You might have heard of a Company Strike Off and wondered how it works. Closing the operations of the company can be achieved by striking off the name of the company from the Register of Companies. This could happen on account of various reasons.
It could also take place if a company applies to the Registrar of Companies to remove its name from the ROC. Dissolution of a company by strike-off is the easiest way of closing a defunct company. This process is laid out in Section 248-252 of the Companies Act, 2013.
How do you process a voluntary application to strike off a company?
- The first step is to process a special resolution.
- This is necessary to obtain the consent of 75% of members (based on paid-up capital).
- Once this is obtained an application can be filed with the ROC to strike off its name from the Register of Companies.
- Before this is done, the company will need to extinguish all its liabilities.
What are the situations where a voluntary filing for a strike-off cannot be done?
The company cannot apply for getting the company’s name removed if the following have taken place in the previous three months:
- If the company has disposed of rights or property held by it before the end of trade for the purpose of gain in the normal course of business.
- If the company has moved its registered office from one state to another or changed its name.
- If the company has applied to the National Company Law Tribunal for sanctioning an arrangement and the matter has not been finalised.
- If the company has indulged in other activities except for the one that is necessary for applying or meeting a statutory requirement or concluding the company affairs.
- If the winding-up of the company under Section XX of the Act is taking place either by the tribunal or through the voluntary application.
Penalties for violation
Any company that applies for removal of its name in violation of the above-mentioned conditions can be punished with a fine that may extend to Rs 1 lakh.
What are the conditions under which the ROC can strike off the Company Name?
If certain conditions are fulfilled, the Registrar of Companies can issue a notice to the company of the intention to remove the company name from the Registrar of Companies. These include –
- If the company has not started operations within one year of incorporation.
- If the company has remained inactive in the previous two years and has not filed an application to be declared a dormant company under Section 455 of the Companies Act.
- Once this application is received, the ROC shall issue a public notice as defined in the Companies Act.
The company can send its representation along with copies of necessary documents within 30 days of the issue of notice.
The notice issued by the ROC for removing the company name from the Register is required to be published in the Official Gazette for informing the general public. Once the notice is published in the Gazette, the company will stand dissolved.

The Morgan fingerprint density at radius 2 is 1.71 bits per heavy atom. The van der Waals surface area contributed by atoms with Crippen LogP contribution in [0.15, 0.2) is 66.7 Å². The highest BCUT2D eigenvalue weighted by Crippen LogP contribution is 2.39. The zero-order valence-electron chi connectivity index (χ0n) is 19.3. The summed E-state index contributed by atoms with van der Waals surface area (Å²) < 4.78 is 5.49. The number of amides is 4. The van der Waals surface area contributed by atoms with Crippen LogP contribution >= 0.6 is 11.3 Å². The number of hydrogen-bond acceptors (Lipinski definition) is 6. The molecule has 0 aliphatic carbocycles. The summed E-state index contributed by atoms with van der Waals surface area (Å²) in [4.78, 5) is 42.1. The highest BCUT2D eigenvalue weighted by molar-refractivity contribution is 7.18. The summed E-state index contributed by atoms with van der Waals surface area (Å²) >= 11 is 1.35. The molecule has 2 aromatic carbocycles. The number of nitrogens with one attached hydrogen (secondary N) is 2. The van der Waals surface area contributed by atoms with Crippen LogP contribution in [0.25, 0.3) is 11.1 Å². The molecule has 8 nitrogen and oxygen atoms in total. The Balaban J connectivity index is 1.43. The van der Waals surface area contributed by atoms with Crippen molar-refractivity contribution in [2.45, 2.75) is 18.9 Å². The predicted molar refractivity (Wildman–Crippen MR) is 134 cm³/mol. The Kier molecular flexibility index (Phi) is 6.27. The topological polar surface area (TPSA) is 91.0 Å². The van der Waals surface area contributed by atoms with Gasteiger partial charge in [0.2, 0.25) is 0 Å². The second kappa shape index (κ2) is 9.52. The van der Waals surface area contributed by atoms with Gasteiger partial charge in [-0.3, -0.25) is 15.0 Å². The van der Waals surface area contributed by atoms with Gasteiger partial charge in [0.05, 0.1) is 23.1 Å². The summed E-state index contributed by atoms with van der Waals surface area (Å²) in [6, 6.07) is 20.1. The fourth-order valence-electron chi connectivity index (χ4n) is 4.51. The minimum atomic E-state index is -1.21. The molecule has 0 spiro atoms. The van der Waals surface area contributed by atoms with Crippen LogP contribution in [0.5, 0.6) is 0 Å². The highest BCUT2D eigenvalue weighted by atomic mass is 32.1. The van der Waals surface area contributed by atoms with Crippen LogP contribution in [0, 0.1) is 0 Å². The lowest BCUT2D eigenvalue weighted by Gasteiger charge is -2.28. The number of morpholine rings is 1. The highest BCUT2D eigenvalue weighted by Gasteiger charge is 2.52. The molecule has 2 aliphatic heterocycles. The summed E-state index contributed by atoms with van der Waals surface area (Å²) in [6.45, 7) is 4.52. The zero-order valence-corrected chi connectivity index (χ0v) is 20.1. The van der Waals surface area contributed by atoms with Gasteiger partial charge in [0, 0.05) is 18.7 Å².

The ROC will remove the company name from the Register after the expiry of the allotted time from the date of notice unless the company provides valid reasons within the specified time.
The Registrar of Companies will confirm that sufficient provision has been made for payment of existing company liabilities and realisation of receivables within a reasonable period of time before passing the final order of company dissolution and striking off the name from the register.
Mandatory undertaking from the Board of Directors will be obtained for this purpose and the company assets will remain available to fulfil the obligations after the date of dissolution. No liability of the company management will be extinguished till all the obligations are met.
What is the impact of the dissolution of a company?
Once a company is dissolved under Section 248 of the Act after the issue of notice in the Official Gazette it will stop operations from the date of the notice. The Certificate of Incorporation remains cancelled from the date of dissolution.
Can you appeal to the Tribunal against the dissolution of the Company?
If any person is upset by the ROC order notifying the company dissolution an appeal can be filed to the Tribunal within three years from the date of the ROC order.
The Tribunal will consider the reasons for reinstatement and give a reasonable opportunity to both parties to make representations and present their arguments. Based on the strength of the arguments, the Tribunal may pass an order restoring the company name in the Register of Companies.
Once the order is received the company should file a copy of the restoration order passed by the Tribunal with the Registrar of Companies within 30 days from the order date. Once the order is received the ROC will restore the company name in the ROC and issue a fresh Certificate of Incorporation.
If the Registrar of Companies feels that the company name was struck off based on wrong information provided by the directors or the company or as a result of an error then the ROC can apply to the Tribunal to seek restoration. This application can be filed within three years from the date of the dissolution order.
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